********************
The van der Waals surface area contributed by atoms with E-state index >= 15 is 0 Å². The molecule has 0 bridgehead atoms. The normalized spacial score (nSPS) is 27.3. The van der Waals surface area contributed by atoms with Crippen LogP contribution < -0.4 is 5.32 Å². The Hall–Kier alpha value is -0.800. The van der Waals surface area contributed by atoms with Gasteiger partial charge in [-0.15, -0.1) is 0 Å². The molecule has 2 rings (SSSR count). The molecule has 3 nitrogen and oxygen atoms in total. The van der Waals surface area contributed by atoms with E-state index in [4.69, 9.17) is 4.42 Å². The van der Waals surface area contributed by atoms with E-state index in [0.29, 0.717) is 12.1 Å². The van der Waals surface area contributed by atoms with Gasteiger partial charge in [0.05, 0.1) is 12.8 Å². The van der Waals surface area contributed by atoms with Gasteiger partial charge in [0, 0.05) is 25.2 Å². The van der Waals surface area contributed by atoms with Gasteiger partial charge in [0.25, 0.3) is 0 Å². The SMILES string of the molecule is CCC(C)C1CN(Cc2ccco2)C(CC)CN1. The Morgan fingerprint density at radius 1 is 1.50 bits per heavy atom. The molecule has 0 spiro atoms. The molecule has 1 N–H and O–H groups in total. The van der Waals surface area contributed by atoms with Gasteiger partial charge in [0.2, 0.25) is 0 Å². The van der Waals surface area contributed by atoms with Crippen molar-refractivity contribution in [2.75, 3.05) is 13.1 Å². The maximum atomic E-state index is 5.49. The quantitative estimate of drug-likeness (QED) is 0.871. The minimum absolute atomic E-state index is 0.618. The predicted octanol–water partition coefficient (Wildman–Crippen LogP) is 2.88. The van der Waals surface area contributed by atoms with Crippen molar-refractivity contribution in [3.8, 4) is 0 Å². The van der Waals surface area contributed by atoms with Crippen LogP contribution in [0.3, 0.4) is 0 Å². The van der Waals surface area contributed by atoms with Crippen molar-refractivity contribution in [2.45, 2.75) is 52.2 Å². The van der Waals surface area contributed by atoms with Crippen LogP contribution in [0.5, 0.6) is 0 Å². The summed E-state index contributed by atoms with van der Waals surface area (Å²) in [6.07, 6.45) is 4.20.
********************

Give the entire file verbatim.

The van der Waals surface area contributed by atoms with E-state index >= 15 is 0 Å². The molecule has 0 bridgehead atoms. The normalized spacial score (nSPS) is 27.3. The van der Waals surface area contributed by atoms with Crippen LogP contribution < -0.4 is 5.32 Å². The Hall–Kier alpha value is -0.800. The van der Waals surface area contributed by atoms with Gasteiger partial charge in [-0.15, -0.1) is 0 Å². The molecule has 2 rings (SSSR count). The molecule has 3 nitrogen and oxygen atoms in total. The van der Waals surface area contributed by atoms with E-state index in [4.69, 9.17) is 4.42 Å². The van der Waals surface area contributed by atoms with E-state index in [0.29, 0.717) is 12.1 Å². The van der Waals surface area contributed by atoms with Gasteiger partial charge in [0.05, 0.1) is 12.8 Å². The van der Waals surface area contributed by atoms with Gasteiger partial charge in [0, 0.05) is 25.2 Å². The van der Waals surface area contributed by atoms with Gasteiger partial charge in [0.25, 0.3) is 0 Å². The SMILES string of the molecule is CCC(C)C1CN(Cc2ccco2)C(CC)CN1. The Morgan fingerprint density at radius 1 is 1.50 bits per heavy atom. The molecule has 0 spiro atoms. The molecule has 1 N–H and O–H groups in total. The van der Waals surface area contributed by atoms with Gasteiger partial charge in [0.2, 0.25) is 0 Å². The van der Waals surface area contributed by atoms with Crippen molar-refractivity contribution in [2.75, 3.05) is 13.1 Å². The maximum atomic E-state index is 5.49. The quantitative estimate of drug-likeness (QED) is 0.871. The minimum absolute atomic E-state index is 0.618. The predicted octanol–water partition coefficient (Wildman–Crippen LogP) is 2.88. The van der Waals surface area contributed by atoms with Crippen molar-refractivity contribution in [3.8, 4) is 0 Å². The van der Waals surface area contributed by atoms with Crippen LogP contribution in [0.3, 0.4) is 0 Å². The van der Waals surface area contributed by atoms with Crippen molar-refractivity contribution in [2.45, 2.75) is 52.2 Å². The van der Waals surface area contributed by atoms with Crippen LogP contribution in [0.5, 0.6) is 0 Å². The summed E-state index contributed by atoms with van der Waals surface area (Å²) in [6.07, 6.45) is 4.20.